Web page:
'B-Rock's' third tour on KPOI draws to close


POSTED: Thursday, April 30, 2009

Brock Whaley has not been on the air at KPOI-FM 105.9 since last week.

He was informed late Tuesday that he is no longer employed by Maui-based Visionary Related Entertainment LLC.

“;All I can say is that yesterday was Brock's last day,”; John Aeto, general manager of VRE's Oahu stations, said yesterday. “;We are in the process of looking for a new director of programming.”;

Whaley's return to Honolulu in April 2007 launched his third tour at KPOI, though on a different frequency this time around.

He recently oversaw its format change from classic rock to classic hits and its rebranding to “;The Ride.”;

“;I will of course miss my listeners, but also the tremendous staff it was my pleasure to work alongside, during my most recent tour in Honolulu,”; Whaley said.

Not everyone waS a fan, as listeners loyal to former afternoon personality Dave Lawrence were bitter about Lawrence's disappearance from the station.

Those who were “;B-Rock”; fans, however, were also avid Hawaii Public Radio listeners, research recently showed.

After years in large mainland markets, Whaley did mornings at KPOI-FM 97.5, “;98 Rock,”; from 1983 to 1993, when its format was album-oriented rock. He left when the format flipped to alternative rock under the moniker “;The Edge.”;

He worked at KRTR-FM 96.3 and was enlisted by longtime Hawaii broadcaster Austin Vali to help launch “;The Blaze,”; a classic-rock format at the former KDEO-FM 102.7 that was short-lived.

Whaley returned to KPOI from 1995 to 2000, when he moved to the mainland, then was recruited to return in 2007 as director of programming for all five Honolulu VRE stations.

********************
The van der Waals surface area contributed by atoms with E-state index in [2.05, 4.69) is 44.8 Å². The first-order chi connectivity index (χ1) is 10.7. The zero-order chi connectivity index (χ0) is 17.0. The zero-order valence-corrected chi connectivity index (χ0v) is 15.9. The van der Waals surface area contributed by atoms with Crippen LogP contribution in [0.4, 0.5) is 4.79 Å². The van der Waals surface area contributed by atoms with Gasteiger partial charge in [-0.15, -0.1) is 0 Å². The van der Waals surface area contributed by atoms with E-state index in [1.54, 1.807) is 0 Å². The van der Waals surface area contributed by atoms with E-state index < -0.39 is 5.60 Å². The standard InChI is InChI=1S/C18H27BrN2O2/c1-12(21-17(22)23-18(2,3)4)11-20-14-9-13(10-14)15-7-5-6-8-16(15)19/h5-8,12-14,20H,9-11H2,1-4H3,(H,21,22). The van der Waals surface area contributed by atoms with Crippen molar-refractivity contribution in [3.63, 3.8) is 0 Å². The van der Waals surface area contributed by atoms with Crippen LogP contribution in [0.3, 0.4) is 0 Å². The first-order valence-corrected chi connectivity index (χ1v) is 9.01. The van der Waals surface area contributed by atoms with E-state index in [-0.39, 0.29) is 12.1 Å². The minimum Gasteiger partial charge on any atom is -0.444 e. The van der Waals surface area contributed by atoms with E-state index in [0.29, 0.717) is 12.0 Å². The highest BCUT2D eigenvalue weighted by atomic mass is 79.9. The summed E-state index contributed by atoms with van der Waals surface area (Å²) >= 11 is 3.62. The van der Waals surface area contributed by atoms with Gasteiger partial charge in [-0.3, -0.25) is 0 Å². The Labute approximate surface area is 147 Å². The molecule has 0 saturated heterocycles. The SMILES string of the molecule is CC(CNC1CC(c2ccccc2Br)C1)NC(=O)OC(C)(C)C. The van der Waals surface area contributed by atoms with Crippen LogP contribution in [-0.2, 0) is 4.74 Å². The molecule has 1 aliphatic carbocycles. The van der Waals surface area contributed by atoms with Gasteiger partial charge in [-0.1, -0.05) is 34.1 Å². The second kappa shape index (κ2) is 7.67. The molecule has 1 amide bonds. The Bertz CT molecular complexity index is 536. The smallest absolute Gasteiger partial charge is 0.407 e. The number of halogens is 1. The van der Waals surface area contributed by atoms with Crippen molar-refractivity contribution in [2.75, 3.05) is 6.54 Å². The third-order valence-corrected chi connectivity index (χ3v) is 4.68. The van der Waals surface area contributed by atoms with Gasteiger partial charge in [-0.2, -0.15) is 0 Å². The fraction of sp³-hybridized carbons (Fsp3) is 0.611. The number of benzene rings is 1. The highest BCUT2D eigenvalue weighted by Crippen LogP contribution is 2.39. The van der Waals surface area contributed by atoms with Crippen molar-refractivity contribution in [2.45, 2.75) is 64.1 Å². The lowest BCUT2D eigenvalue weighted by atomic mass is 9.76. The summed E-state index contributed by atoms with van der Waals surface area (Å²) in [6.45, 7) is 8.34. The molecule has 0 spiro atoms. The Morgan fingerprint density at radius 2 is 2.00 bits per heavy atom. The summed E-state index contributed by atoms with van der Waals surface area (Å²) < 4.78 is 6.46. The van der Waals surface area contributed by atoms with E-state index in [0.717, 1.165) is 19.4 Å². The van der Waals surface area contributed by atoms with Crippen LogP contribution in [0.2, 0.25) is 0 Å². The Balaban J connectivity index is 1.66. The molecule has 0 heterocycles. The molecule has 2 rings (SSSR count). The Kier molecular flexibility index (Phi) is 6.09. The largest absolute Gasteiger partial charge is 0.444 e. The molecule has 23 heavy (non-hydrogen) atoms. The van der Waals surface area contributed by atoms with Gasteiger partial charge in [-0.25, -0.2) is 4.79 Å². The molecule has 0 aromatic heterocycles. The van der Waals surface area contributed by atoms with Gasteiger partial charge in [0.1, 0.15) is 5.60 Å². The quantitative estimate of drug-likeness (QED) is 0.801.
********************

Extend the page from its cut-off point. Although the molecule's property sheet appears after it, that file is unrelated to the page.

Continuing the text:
These comprised KPOI, KQMQ-FM 93.1 “;The Zone,”; KUMU-FM 94.7/AM 1500 and KDDB-FM 102.7 “;Da Bomb,”; but his main oversight was over KPOI and KUMU, he said.

“;To my ears the KPOI-FM morning show has just been spitting out music from a computer. While it is an understandable cost-cutting move, even the most advanced hard drive can't make a Mufi Hannemann joke,”; Whaley quipped.

Given widespread radio layoffs since deregulation in 1996, up to and including yesterday's cuts of longtime local talent at Clear Channel stations, Whaley said that “;this is a difficult time for those who lost their jobs, but it is also a difficult time for anyone who realizes radio's past local service and its potential to entertain.”;

Meanwhile, VRE has named Chris Hughes the new morning man at “;The Zone.”; He started Monday.

Hughes was hired to do IT work at the station cluster. “;He has a very diverse background. We brought him in from California,”; Aeto said.

Information systems is decidedly an off-air role, though it impacts on-air systems. Hughes “;was, for a couple of years, handling Clear Channel traffic for parts of L.A.—he's got lots of on-air experience,”; Aeto said.

The show had been hostless since the March 31 departure of Augie Tulba, who continues to host morning shows for some of VRE's neighbor-island radio stations and perform his stand-up comedy act.